Prime Minister Noda resigns DPJ Presidency after loss

Saying “I bear the biggest responsibility for the severe defeat” in Sunday’s Lower House of Representatives election that is turning the Democratic Party of Japan out of power, Prime Minister Yoshihiko Noda has called it quits as party president.

Noda called it “most deplorable” that his party lost so many seats in the Lower House, and quickly announced “I will resign as the party president.”  The Prime Minister tried to rationalize the thumping his party took at the hands of voters, but was hard pressed to offer any thoughts other than that voters were not happy.

The Liberal Democratic Party, which had ruled Japan for most of the nation’s years since 1955, was ousted in 2009.  Noda’s ruling party fared poorly, with the DPJ winding up with 57 seats in the Lower House compared with 230 seats before the election.  Even the third-force party, Nippon Ishin no To, the Japan Restoration Party, led by former Tokyo Governor Shintaro Ishihara, picked up 54 seats in the election.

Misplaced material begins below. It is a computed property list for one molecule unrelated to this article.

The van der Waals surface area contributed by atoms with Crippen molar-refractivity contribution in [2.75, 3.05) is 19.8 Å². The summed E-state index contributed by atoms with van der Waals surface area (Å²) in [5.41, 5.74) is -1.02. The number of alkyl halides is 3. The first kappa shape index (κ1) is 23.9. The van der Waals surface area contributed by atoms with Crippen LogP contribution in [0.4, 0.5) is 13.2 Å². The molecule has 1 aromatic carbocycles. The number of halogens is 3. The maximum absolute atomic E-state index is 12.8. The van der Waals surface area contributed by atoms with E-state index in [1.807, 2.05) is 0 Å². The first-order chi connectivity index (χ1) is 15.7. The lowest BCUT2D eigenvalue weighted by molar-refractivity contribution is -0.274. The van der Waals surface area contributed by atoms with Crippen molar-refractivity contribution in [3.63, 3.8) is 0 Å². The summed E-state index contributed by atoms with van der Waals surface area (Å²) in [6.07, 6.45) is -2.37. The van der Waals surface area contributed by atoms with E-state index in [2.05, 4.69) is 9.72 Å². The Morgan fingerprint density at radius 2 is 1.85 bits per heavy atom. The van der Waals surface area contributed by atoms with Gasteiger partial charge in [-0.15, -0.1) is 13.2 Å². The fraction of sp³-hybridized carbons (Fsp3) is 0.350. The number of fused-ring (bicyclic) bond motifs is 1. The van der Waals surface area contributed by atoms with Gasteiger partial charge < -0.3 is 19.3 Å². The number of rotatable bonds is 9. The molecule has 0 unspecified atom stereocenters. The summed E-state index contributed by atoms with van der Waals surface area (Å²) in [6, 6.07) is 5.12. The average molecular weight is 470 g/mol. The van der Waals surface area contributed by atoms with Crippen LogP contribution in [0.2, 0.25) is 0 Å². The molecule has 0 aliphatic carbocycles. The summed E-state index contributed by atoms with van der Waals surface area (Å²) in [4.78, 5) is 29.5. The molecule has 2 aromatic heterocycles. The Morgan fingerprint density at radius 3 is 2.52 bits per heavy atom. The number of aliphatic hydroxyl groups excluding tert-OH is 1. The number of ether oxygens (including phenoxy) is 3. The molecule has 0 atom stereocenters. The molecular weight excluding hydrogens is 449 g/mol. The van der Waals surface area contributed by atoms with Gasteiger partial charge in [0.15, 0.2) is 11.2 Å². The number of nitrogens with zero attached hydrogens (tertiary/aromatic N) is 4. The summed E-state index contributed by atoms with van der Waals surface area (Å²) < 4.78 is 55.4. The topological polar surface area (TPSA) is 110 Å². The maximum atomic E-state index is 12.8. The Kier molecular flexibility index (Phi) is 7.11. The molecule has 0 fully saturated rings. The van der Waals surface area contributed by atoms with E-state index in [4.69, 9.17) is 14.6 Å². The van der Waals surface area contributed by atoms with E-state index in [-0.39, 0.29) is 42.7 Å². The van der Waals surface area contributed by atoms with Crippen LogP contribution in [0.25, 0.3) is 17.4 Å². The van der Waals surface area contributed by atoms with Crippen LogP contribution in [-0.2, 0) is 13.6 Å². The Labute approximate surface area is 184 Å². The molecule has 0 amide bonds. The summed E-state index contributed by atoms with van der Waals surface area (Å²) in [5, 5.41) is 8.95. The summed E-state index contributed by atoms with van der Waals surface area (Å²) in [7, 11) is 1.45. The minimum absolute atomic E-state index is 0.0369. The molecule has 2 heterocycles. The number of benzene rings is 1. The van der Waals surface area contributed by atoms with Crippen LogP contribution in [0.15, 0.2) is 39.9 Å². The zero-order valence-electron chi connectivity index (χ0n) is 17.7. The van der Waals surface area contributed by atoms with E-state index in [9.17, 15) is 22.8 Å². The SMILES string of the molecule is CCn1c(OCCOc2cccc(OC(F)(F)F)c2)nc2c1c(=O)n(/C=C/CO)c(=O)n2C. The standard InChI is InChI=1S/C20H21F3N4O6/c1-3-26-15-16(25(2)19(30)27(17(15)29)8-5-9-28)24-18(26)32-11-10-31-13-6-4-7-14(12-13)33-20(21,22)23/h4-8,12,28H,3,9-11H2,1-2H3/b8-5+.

Shinzo Abe had answers though, saying “today’s victory is due to the confusion that the DPJ created.”  Abe added, though, that  “I can say that our policies gstion that the DPJ created.”arty took at the hands of voters, explaining “at constituencies.  Naotoained support, but I can’t say that we’ve recovered our trust.”  Abe says “I was nervous and under pressure, and I achieved some results,” speaking of his first stint as Prime Minister and his abrupt resignation five years ago.  “I could not continue more than one year, bu this time I will create a steady government.”

Abe’s the second man to be prime minister twice since World War II.  Shigeru Yoshida, was the other.  Abe will be Japan’s seventh Prime Minister in six years.